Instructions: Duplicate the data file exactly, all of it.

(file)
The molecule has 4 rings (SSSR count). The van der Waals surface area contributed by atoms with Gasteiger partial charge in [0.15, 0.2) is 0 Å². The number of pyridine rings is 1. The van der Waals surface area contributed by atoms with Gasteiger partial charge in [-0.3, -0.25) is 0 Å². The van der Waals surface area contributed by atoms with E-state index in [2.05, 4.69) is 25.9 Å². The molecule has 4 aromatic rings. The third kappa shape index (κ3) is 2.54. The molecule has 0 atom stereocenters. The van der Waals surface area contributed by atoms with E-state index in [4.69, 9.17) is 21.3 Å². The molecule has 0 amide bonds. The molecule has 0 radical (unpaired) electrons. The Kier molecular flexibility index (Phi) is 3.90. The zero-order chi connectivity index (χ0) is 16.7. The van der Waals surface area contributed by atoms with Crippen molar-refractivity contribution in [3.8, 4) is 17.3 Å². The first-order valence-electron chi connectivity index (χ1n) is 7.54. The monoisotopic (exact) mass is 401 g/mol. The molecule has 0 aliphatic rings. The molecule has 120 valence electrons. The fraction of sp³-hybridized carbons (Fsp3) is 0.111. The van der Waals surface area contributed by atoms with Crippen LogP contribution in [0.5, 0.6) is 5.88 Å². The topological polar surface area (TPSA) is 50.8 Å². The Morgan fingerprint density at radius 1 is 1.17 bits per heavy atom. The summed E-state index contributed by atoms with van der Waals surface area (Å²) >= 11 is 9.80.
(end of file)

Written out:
The molecule has 4 rings (SSSR count). The van der Waals surface area contributed by atoms with Gasteiger partial charge in [0.15, 0.2) is 0 Å². The number of pyridine rings is 1. The van der Waals surface area contributed by atoms with Gasteiger partial charge in [-0.3, -0.25) is 0 Å². The van der Waals surface area contributed by atoms with E-state index in [2.05, 4.69) is 25.9 Å². The molecule has 4 aromatic rings. The third kappa shape index (κ3) is 2.54. The molecule has 0 atom stereocenters. The van der Waals surface area contributed by atoms with E-state index in [4.69, 9.17) is 21.3 Å². The molecule has 0 amide bonds. The molecule has 0 radical (unpaired) electrons. The Kier molecular flexibility index (Phi) is 3.90. The zero-order chi connectivity index (χ0) is 16.7. The van der Waals surface area contributed by atoms with Crippen molar-refractivity contribution in [3.8, 4) is 17.3 Å². The first-order valence-electron chi connectivity index (χ1n) is 7.54. The monoisotopic (exact) mass is 401 g/mol. The molecule has 0 aliphatic rings. The molecule has 120 valence electrons. The fraction of sp³-hybridized carbons (Fsp3) is 0.111. The van der Waals surface area contributed by atoms with Crippen LogP contribution in [0.5, 0.6) is 5.88 Å². The topological polar surface area (TPSA) is 50.8 Å². The Morgan fingerprint density at radius 1 is 1.17 bits per heavy atom. The summed E-state index contributed by atoms with van der Waals surface area (Å²) >= 11 is 9.80.